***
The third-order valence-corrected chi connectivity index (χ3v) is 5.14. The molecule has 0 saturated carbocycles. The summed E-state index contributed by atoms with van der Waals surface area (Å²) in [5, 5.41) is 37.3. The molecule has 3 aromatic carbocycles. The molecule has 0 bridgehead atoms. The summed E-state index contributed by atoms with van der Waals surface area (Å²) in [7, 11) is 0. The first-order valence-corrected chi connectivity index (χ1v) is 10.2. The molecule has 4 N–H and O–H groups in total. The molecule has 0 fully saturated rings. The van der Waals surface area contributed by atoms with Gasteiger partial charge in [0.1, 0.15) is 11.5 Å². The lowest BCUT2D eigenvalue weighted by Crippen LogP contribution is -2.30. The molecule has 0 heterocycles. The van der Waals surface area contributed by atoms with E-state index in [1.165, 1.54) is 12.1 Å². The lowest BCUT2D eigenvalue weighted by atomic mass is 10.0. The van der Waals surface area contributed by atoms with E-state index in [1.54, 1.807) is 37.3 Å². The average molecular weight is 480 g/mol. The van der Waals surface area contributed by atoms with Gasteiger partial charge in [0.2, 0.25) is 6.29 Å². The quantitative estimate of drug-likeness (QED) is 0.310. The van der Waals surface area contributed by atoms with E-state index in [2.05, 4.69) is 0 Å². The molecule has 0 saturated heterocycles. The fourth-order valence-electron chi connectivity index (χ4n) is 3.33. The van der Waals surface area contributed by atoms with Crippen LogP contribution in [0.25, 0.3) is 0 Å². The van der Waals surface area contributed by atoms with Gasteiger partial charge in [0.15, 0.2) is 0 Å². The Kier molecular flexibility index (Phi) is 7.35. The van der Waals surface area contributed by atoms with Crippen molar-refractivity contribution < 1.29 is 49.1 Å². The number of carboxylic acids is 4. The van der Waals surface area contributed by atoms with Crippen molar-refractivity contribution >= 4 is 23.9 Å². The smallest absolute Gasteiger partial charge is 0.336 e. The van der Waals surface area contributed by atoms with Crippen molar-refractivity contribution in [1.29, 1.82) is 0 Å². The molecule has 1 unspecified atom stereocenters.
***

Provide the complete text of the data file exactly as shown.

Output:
The third-order valence-corrected chi connectivity index (χ3v) is 5.14. The molecule has 0 saturated carbocycles. The summed E-state index contributed by atoms with van der Waals surface area (Å²) in [5, 5.41) is 37.3. The molecule has 3 aromatic carbocycles. The molecule has 0 bridgehead atoms. The summed E-state index contributed by atoms with van der Waals surface area (Å²) in [7, 11) is 0. The first-order valence-corrected chi connectivity index (χ1v) is 10.2. The molecule has 4 N–H and O–H groups in total. The molecule has 0 fully saturated rings. The van der Waals surface area contributed by atoms with Gasteiger partial charge in [0.1, 0.15) is 11.5 Å². The lowest BCUT2D eigenvalue weighted by Crippen LogP contribution is -2.30. The molecule has 0 heterocycles. The van der Waals surface area contributed by atoms with E-state index in [1.165, 1.54) is 12.1 Å². The lowest BCUT2D eigenvalue weighted by atomic mass is 10.0. The van der Waals surface area contributed by atoms with E-state index in [1.54, 1.807) is 37.3 Å². The average molecular weight is 480 g/mol. The van der Waals surface area contributed by atoms with Gasteiger partial charge in [0.2, 0.25) is 6.29 Å². The quantitative estimate of drug-likeness (QED) is 0.310. The van der Waals surface area contributed by atoms with E-state index in [2.05, 4.69) is 0 Å². The molecule has 0 saturated heterocycles. The fourth-order valence-electron chi connectivity index (χ4n) is 3.33. The van der Waals surface area contributed by atoms with Crippen LogP contribution in [0.25, 0.3) is 0 Å². The van der Waals surface area contributed by atoms with Gasteiger partial charge in [0.15, 0.2) is 0 Å². The Kier molecular flexibility index (Phi) is 7.35. The van der Waals surface area contributed by atoms with Crippen molar-refractivity contribution < 1.29 is 49.1 Å². The number of carboxylic acids is 4. The van der Waals surface area contributed by atoms with Crippen molar-refractivity contribution >= 4 is 23.9 Å². The smallest absolute Gasteiger partial charge is 0.336 e. The van der Waals surface area contributed by atoms with Crippen molar-refractivity contribution in [1.29, 1.82) is 0 Å². The molecule has 1 unspecified atom stereocenters.